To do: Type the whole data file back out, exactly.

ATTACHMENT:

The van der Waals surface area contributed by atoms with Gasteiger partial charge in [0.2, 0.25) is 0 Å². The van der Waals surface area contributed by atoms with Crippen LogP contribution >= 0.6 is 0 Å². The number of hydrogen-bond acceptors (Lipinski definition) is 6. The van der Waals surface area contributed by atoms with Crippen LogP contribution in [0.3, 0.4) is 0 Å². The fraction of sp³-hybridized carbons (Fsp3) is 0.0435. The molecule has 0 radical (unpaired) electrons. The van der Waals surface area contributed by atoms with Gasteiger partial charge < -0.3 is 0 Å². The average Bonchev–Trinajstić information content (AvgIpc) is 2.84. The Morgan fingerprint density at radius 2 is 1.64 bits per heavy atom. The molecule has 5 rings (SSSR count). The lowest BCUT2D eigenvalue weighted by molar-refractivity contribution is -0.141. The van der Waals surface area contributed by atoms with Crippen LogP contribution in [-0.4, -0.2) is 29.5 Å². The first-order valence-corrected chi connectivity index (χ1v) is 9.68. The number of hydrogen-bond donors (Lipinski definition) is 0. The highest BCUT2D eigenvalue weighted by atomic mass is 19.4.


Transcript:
The van der Waals surface area contributed by atoms with Gasteiger partial charge in [0.2, 0.25) is 0 Å². The van der Waals surface area contributed by atoms with Crippen LogP contribution >= 0.6 is 0 Å². The number of hydrogen-bond acceptors (Lipinski definition) is 6. The van der Waals surface area contributed by atoms with Crippen LogP contribution in [0.3, 0.4) is 0 Å². The fraction of sp³-hybridized carbons (Fsp3) is 0.0435. The molecule has 0 radical (unpaired) electrons. The van der Waals surface area contributed by atoms with Gasteiger partial charge < -0.3 is 0 Å². The average Bonchev–Trinajstić information content (AvgIpc) is 2.84. The Morgan fingerprint density at radius 2 is 1.64 bits per heavy atom. The molecule has 5 rings (SSSR count). The lowest BCUT2D eigenvalue weighted by molar-refractivity contribution is -0.141. The van der Waals surface area contributed by atoms with Crippen LogP contribution in [-0.4, -0.2) is 29.5 Å². The first-order valence-corrected chi connectivity index (χ1v) is 9.68. The number of hydrogen-bond donors (Lipinski definition) is 0. The highest BCUT2D eigenvalue weighted by atomic mass is 19.4.